Yes, they can look for a deferred university place through Clearing – although it is at the university’s discretion as to whether they make them a deferred offer for the following academic year.

 

  1. Your son/daughter has met the conditions of one of their offers, but want to see if they can find something better through clearing. Do they have to accept their offer straight away, or can they try to get a place on a different course through clearing while keeping hold of the offer they’ve got?

They can only apply through Clearing if they have no other offers so they need to ask the university that has confirmed their place to release them into Clearing, however this will be at their discretion. They might want to make sure they have a verbal offer somewhere else before they do this.

Many universities will ask them to confirm the request in writing before they release them so be patient, it’s a very busy time but most will try to reply as quickly as possible.

 

  1. Why do universities offer places through clearing?

The Clearing process can be beneficial to both students and universities alike. Clearing allows universities to match up vacancies on its courses with students who, unfortunately, haven’t got into their first or second choice universities.

Northumbria University has a limited number of places available for high quality students through Clearing this summer. For more information, visit www.northumbria.ac.uk/clearing or call the Clearing Hotline on 0800 085 1085.

 

A Level results day – keep calm and carry on 

The build-up to A Level results day is notoriously one of the most anxiety-inducing times in a young person’s life. With so much work going into their exams, it can feel like everything rests on getting the grades.

Here, Northumbria University psychologist Dr Sandy Wolfson offers some handy hints and tips for parents on how to keep your son or daughter calm and stay positive, whatever the outcome.

That final hug before the off!

We recognise that going to university is an emotional time for everyone and all parents are susceptible to empty nest syndrome. Rest assured you aren’t alone in your feelings as a parent because having a son or daughter go off to university completely changes the family dynamic. It’s OK to feel down at times during this period of adjustment, but one of the easiest ways of coping is to keep in touch with your son or daughter via text or online communication.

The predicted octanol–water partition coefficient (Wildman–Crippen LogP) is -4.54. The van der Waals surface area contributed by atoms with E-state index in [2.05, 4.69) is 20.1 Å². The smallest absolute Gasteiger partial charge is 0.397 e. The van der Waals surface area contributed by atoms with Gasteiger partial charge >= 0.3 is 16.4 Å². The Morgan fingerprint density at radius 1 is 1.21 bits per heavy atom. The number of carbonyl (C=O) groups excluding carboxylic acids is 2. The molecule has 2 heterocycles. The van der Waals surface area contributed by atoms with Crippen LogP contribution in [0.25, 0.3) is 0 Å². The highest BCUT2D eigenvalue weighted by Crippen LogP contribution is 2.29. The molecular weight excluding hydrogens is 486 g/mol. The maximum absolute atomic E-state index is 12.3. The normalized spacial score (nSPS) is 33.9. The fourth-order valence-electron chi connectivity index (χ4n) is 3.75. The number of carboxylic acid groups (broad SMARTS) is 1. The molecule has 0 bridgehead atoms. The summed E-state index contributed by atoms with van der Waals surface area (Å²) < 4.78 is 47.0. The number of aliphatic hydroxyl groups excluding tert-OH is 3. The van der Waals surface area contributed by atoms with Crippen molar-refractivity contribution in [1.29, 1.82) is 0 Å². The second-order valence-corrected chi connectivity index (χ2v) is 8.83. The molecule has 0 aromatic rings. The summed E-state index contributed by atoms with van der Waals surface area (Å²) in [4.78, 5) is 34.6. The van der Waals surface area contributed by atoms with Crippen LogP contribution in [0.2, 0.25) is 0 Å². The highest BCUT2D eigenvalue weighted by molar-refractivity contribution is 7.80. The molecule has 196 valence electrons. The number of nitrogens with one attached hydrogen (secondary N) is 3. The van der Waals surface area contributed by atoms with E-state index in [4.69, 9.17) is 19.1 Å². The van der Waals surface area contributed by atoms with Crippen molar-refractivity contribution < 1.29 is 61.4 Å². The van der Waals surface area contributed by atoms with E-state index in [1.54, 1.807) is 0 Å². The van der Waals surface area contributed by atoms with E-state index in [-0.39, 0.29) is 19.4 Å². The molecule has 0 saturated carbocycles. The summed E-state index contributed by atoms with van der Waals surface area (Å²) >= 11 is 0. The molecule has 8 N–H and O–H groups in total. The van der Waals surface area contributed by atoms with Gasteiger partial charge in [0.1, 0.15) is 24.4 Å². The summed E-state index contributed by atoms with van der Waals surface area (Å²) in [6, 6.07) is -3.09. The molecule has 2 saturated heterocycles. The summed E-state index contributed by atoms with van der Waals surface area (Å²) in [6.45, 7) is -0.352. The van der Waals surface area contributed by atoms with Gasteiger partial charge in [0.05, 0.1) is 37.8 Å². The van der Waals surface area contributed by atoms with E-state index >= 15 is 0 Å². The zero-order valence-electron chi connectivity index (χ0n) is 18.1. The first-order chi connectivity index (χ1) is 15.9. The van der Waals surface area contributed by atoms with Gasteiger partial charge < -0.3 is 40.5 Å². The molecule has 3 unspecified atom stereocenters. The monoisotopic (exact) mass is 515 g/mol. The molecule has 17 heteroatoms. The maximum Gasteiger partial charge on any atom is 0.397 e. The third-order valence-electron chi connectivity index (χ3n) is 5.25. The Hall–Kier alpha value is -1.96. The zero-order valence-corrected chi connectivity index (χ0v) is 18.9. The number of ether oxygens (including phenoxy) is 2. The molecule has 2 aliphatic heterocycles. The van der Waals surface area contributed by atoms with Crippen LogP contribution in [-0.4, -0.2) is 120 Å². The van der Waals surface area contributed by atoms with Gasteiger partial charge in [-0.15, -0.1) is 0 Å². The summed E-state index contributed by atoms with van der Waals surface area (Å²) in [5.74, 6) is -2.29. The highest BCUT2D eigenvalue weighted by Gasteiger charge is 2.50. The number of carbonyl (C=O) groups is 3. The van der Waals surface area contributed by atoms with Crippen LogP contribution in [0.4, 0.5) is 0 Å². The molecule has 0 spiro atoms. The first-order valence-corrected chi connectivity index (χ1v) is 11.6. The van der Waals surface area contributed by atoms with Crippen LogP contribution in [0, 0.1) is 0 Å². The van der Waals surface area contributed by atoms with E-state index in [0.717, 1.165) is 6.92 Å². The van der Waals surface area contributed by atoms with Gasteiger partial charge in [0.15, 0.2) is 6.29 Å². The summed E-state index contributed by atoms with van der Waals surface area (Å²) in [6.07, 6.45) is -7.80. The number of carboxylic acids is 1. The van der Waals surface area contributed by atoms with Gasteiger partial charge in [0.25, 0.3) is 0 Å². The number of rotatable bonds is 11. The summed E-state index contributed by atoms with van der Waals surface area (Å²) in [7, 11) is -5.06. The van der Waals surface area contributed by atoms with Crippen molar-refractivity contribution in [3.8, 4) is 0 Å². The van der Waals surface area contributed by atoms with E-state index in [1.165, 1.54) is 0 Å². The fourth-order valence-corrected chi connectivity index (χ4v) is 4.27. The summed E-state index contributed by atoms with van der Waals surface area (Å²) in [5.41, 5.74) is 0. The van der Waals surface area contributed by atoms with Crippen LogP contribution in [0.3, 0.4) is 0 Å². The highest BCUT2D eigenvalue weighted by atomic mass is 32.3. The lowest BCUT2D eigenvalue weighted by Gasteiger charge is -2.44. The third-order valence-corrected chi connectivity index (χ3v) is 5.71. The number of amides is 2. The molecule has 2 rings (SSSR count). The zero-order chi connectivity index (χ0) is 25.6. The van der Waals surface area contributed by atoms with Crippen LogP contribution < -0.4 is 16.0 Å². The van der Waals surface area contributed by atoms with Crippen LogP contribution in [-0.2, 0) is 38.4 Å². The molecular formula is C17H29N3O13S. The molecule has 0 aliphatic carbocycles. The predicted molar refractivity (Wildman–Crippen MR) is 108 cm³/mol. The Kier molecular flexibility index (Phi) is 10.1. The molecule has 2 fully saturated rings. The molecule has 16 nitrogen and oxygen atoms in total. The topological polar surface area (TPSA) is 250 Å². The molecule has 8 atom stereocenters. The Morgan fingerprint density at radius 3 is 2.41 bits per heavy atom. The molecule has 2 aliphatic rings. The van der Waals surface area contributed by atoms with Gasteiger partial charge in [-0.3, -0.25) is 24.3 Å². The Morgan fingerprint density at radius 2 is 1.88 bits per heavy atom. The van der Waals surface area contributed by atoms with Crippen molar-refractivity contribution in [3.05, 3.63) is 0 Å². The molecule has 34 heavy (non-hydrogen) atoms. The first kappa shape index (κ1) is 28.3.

It’s OK to be nervous

It’s perfectly normal to feel nervous before A Level results day. Young people put a lot of hard work into their exam preparation and it can feel like there’s a lot resting on what happens on the day. But your son or daughter should remember that everyone is in the same boat and nerves are a normal part of key times in our lives. It’s worth trying to keep those nerves in check and trying not to think worst case scenarios before you know the outcome.

Try and stay positive no matter what

I always say to people that whatever the situation, there are always options. You should try and remind your children that they needn’t be pessimistic if things don’t go as well as they were hoping. I’ve met people who haven’t got the grades they were expecting but who have gone on to do a course they were better suited to and ended up feeling like it was the best thing that could have happened to them.

There are always alternatives

It’s important to try not to think things are cut and dry. There are always alternatives and I try and remind people not to place such magnitude on this time. While undoubtedly if your son or daughter doesn’t get the grades needed to get onto the course of their choice, they may feel disappointed, they need to see it as an opportunity to think creatively about their options. For a start, they may get onto the course anyway. But if not, they need to look carefully and with a clear head at what other options are out there.

A foundation year can be a great alternative for people who don’t quite get the grades, but still want to progress in that subject. It still offers the full university experience, while also giving even more grounding in a subject, which can also help students decide whether it’s the right option for them.

Calling clearing may just open up a door your son or daughter was never even expecting and can lead to an exciting opportunity in a location or on a course they hadn’t previously considered.

Most of all, it’s important not to catastrophize and to keep an open mind. So many young people go through this situation and your child will get the best outcome if they stay calm, be proactive and look at all the options.

Encourage relaxation techniques